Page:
TV REVIEW: Downton Abbey - Episodes 6 & 7

In the aftermath of Sybil's sudden demise, Branson and Lord Grantham are at loggerheads, Matthew and Lord Grantham are at loggerheads and in fact, Lord Grantham falls out with just about everyone. Cora seeks to blame him, the Dowager Countess goes into damage repair, Bates is officially in the clear and Edith takes steps to escape her solitary lifestyle. 

After the monumental upheaval that was the fifth episode ,which saw one of the most beloved characters leave the show, Downton Abbey seems to have scaled back quite a bit. Episode Six continued in the excellent vein established by its predecessor and was thankfully not as weepy or traumatic. Maggie Smith has never given a bad performance in the show and here, she was excellent again, attempting to solve the marital difficulties between Cora and Robert. 

Whilst it handled it excellently, the episode was very much a foundation for the conflicts that are to arise for the remainder of the third series. They say you should never talk about religion at a dinner party though Lord Grantham was sort of asking for it by inviting the local Reverend round in an attempt to convince Branson that the christening should not be a Catholic ceremony. However, he failed to understand the power of the Crawley women en masse and the poor Reverend found himself made a complete fool of by the girls and Branson. It was a great scene, written well for the characters and allowing the Dowager Countess to once again steal the show.

Elsewhere, Matthew is still campaigning for his estate reformation though much of it is falling on the deaf ears of Lord Grantham who appears to be doing the 1920s equivalent of sticking his fingers in his ears and repeating 'la la la' at a loud volume until Matthew goes away. Though of course Matthew is right, because he's Matthew and he's awesome and I'm getting carried away again. Nevertheless, there's still an issue here and the treatment of the estate is fast becoming the most symbolic presence of the twentieth century in Downton. Whilst Lord Grantham represents the stoic attitudes of his predecessors, Matthew's middle-class pragmatism demonstrates the need for change. It's always been an interesting dynamic and one that is being continually brought to the fore after the first episode's insistence of the oncoming modernisation of the post-war era.

In Episode Seven, Branson's brother comes to stay and causes a bit of a stir as Branson decides that he will go reside with him in Liverpool with Sybil Jr while Lord Grantham huffs and puffs a bit. Again. Matthew locks horns with Lord Grantham over the management of the estate and manages to offend the existing estate agent while eventually winning the argument. Edith goes on a date with her new editor as she prepares to write her column and finally looks as if she's going to enjoy herself for at least a little while.

For a series that has been pretty great so far, the penultimate episode was actually pretty lacklustre in its predictability. The central conflicts that had been developing in the previous episode just sort of fizzled out, without any real explosion or argument. The issue of the state in particular had practically signposted episodes earlier that it was going to be the way in which Branson stayed at Downton Abbey. The christening was always going to go Branson's way, as predicted by Mary, and additionally, the return of Mr Bates had all the dramatic tension of a damp newspaper seeing as it was inevitable anyway.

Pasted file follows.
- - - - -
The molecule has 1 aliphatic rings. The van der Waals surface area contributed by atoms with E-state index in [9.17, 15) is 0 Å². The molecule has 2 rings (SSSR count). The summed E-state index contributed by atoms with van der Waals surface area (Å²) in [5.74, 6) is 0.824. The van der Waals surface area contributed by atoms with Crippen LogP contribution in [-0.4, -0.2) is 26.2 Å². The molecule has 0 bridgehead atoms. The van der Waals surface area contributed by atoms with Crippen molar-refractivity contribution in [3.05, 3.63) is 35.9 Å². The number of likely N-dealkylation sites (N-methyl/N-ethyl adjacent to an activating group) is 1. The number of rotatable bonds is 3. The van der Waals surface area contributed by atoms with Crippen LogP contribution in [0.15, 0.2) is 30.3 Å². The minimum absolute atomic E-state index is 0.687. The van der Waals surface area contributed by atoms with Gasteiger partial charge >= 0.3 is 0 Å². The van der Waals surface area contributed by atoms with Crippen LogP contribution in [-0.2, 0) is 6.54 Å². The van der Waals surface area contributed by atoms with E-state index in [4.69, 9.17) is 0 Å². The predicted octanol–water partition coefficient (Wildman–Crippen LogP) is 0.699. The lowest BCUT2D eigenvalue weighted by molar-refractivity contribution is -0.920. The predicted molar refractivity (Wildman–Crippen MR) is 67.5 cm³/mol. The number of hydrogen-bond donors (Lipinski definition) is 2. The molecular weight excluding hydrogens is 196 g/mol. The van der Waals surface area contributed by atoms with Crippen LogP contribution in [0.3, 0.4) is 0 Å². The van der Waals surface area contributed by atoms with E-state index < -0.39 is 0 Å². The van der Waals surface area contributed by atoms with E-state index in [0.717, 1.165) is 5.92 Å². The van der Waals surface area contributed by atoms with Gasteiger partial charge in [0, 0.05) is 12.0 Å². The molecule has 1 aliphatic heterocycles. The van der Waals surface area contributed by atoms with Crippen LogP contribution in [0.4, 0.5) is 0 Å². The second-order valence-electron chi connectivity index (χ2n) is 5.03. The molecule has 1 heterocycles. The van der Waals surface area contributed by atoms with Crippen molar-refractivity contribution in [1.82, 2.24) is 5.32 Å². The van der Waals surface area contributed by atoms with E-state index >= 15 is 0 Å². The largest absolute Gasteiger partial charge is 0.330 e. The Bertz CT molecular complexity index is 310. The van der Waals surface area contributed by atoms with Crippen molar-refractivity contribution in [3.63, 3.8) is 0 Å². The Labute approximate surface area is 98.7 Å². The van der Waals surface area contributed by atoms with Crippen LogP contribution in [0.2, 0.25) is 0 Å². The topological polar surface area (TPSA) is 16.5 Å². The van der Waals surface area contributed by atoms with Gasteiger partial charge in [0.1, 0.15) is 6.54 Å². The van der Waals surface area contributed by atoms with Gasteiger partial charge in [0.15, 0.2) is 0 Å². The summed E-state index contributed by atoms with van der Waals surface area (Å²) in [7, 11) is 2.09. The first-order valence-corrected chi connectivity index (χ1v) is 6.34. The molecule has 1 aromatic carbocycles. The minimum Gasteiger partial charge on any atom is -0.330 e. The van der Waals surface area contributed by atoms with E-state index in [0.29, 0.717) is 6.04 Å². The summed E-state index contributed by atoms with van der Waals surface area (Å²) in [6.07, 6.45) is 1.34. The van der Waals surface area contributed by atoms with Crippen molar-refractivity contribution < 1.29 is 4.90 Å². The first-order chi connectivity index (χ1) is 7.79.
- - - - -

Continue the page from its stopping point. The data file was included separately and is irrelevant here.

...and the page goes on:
One plotline that still has great potential though is the developing relationship between footman Jimmy and everyone's favourite panto villain, Thomas. Although we predicted in an earlier review that their relationship might be of a romantic nature, Julian Fellowes is still toying with us. The scene between Thomas and Mr Carson in the aftermath of the kiss was excellent from the knowing way that Carson handled the issue to James-Collier's performance. He's long been one of the standout actors and it is always good to see him given something else to do other than plot and scheme with O'Brian. It also offers Downton an opportunity to explore the issue of homosexuality in that time period and how vilified it was. But then again, that kiss was not necessarily one-sided... Could it be a case of Jimmy protesting too much or is he genuinely so disgusted by Thomas that he'll get him fired?

Another plus point of this episode was Hugh Bonnville's performance; despite all of his incredulity, Lord Grantham is forced into giving way on just about everything he disagreed with in previous episodes this time and Bonneville is managing to make his performance thankfully more than one note. The christening in particular was a fine exhibition of both his dramatic and comedic skills and was a nice, gentle scene with which to end the episode.

Other than the final scenes between Jimmy and Thomas, which could lead to some interesting issues being presented, there just seemed to be a lack of spark in the episode this time.

- Becky

You can read Becky's review of Episode Five here.

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